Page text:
PRINCETON — For 10 years now, Marshall University fans have been gathering annually at the Chuck Mathena Center in Princeton, sporting green in their wardrobes and smiles on their faces.

Tuesday evening was no different, as a crowd of more than 100 sat down to dine, and to talk Marshall athletics, during the Mercer County stop of the Big Green Coaches Tour.

“It’s awesome,” said recent Marshall graduate Mackenzie Akers of Princeton, “especially being an alumnus, now … seeing how many people ‘bleed green,’ like I do.”

“I am so proud to say that I’m a daughter of Marshall,” said Akers, who played basketball for the Thundering Herd after an all-state career at Princeton Senior High.

She said, “Speaking as an athlete, the support and the loyalty of all the Marshall plans helps you play better and be motivated. I wanted to make people from my hometown proud.”

Athletic scholarship money, generated in events such as the Big Green Tour, helped pay her way through Marshall, from which she obtained a nursing degree.

“I don’t have any debt,” she said. “It means so much. I’m very appreciative of their support.”

Marshall athletics director Mike Hamrick, who has held that post for 10 years now, made his usual trip to Princeton and talked to dozens of MU fans after a few minutes with the media.

“This is a big region for us, a big area,” Hamrick said. “We’ve got a lot of alums in Mercer County, and up into Beckley and down this way. The reception’s always good. Great people. They love their university.”

Football coach John “Doc” Holliday, a top drawing card for the Princeton event, said, “It’s all about us giving back to them. They’ve supported us, throughout the years, (and) as coaches, it gives us a chance to get back into the communities throughout the state and thank them for all they’ve done for us.”

At the head table in the Great Hall of the Mathena Center was the latest booty from the football wars, a wooden “pirate’s chest” complete with pearls and coins. The unique table setting is the winner’s trophy for the Gasparilla Bowl, which Marshall won in December in Tampa, Fla.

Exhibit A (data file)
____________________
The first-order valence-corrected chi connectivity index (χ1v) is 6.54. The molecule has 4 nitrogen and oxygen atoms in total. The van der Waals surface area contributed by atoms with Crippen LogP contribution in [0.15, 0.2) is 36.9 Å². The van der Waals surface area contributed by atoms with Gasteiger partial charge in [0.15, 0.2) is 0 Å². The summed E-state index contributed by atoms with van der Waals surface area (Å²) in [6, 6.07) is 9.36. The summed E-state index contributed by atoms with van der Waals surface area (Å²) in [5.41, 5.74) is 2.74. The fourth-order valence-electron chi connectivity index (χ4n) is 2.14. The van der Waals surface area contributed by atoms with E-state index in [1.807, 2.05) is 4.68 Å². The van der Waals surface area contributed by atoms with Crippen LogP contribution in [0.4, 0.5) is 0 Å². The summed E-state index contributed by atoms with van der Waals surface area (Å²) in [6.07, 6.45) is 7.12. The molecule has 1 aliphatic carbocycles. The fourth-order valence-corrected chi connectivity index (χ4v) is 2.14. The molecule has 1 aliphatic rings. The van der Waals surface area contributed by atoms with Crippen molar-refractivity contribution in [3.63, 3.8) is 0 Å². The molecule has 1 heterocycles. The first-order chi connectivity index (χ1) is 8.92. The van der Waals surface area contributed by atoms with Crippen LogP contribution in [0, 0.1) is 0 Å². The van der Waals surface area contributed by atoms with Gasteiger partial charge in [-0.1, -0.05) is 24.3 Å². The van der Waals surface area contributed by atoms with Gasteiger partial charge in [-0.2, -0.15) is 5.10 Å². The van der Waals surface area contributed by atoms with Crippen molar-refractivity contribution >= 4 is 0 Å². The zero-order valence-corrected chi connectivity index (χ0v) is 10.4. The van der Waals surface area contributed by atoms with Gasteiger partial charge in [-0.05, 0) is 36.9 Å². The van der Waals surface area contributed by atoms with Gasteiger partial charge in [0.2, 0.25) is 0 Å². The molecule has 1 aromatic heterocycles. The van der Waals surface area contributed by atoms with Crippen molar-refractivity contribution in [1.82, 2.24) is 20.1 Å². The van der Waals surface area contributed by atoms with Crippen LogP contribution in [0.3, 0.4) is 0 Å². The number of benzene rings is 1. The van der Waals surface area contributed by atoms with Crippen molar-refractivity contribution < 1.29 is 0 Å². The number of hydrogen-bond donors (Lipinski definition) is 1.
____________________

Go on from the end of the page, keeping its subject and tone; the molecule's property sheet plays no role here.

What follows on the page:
On the other side of the head table was the championship trophy of the Tournament, which the Thundering Herd men’s basketball team won in a 4-0 sweep in March at the Cam Henderson Center in Huntington.

Men’s basketball coach Dan D’Antoni, who played high school ball in Mullens, said about his program, “We’ve had great success. We did it with some West Virginia kids, and we want to continue that. We still have some West Virginia kids there. They’ll measure up; they’ll bring the game to the table. We’re looking forward to some exciting, some fun, basketball at Marshall.”

Trey Aliff of Princeton, a 2008 Marshall graduate, said, “No matter where you go, throughout West Virginia or even in the surrounding states, you always find Marshall fans. (They’re) everywhere.”

He was appreciative of the turnout by the coaches, the director of athletics, fundraising officials and the night’s master of ceremonies, the radio “voice of the Herd,” Steve Cotton.

Aliff said, “It’s great that they reach out to our fan base all across the area, not just in the tri-state area. I think a lot of them appreciate that, and it (means) loyalty to the program.”

Aliff performed in Marshall’s marching band for three years, on the drum line.

“We went to a lot of the away (football) games, and every home game,” he said.

“Then, I’ve been a season ticket-holder ever since the year I graduated. I’ve probably missed only five games in the last 11 years.”

When the schedule is released, he said, “We look forward to it every year. It’s on our calendar. We block out every home game, and usually try to go to one or two away games every year.”

Joan C. Edwards Stadium, Marshall’s home football facility, is “awesome,” he said. “It’s probably one of my favorite places on earth, to be honest.”

His wife Jessica was holding their 15-month-old son James, who was, of course, wearing a child-sized Marshall football jersey.

She said, “It’s a great experience to be here. My husband is the Marshall alum, so I’m ‘Marshall by marriage.’ But it’s a great experience every year for us to come and be with all the fans and meet the coaches. And get pictures of the kids with the coaches.”

Hamrick noted that Holliday is 6-0 in bowl games as Marshall’s head football coach, and D’Antoni got the Thundering Herd into the NCAA tournament in 2018, the year before the most recent postseason run.

Hamrick said, “They’ve both done a great job. I was fortunate enough to be able to hire them both – both West Virginia natives. … I knew that bringing them both in, that they would have a passion for Marshall, and for the state of West Virginia. I knew they would do a great job.

“We’re starting to get up there in years, a little bit, all of us. But the energy and the passion, I know, in me it hasn’t subsided. And I know it hasn’t when I watch them. The energy and the passion they have, and what they want to do for Marshall, is as strong as it’s ever been. It’s got to make you feel good.”

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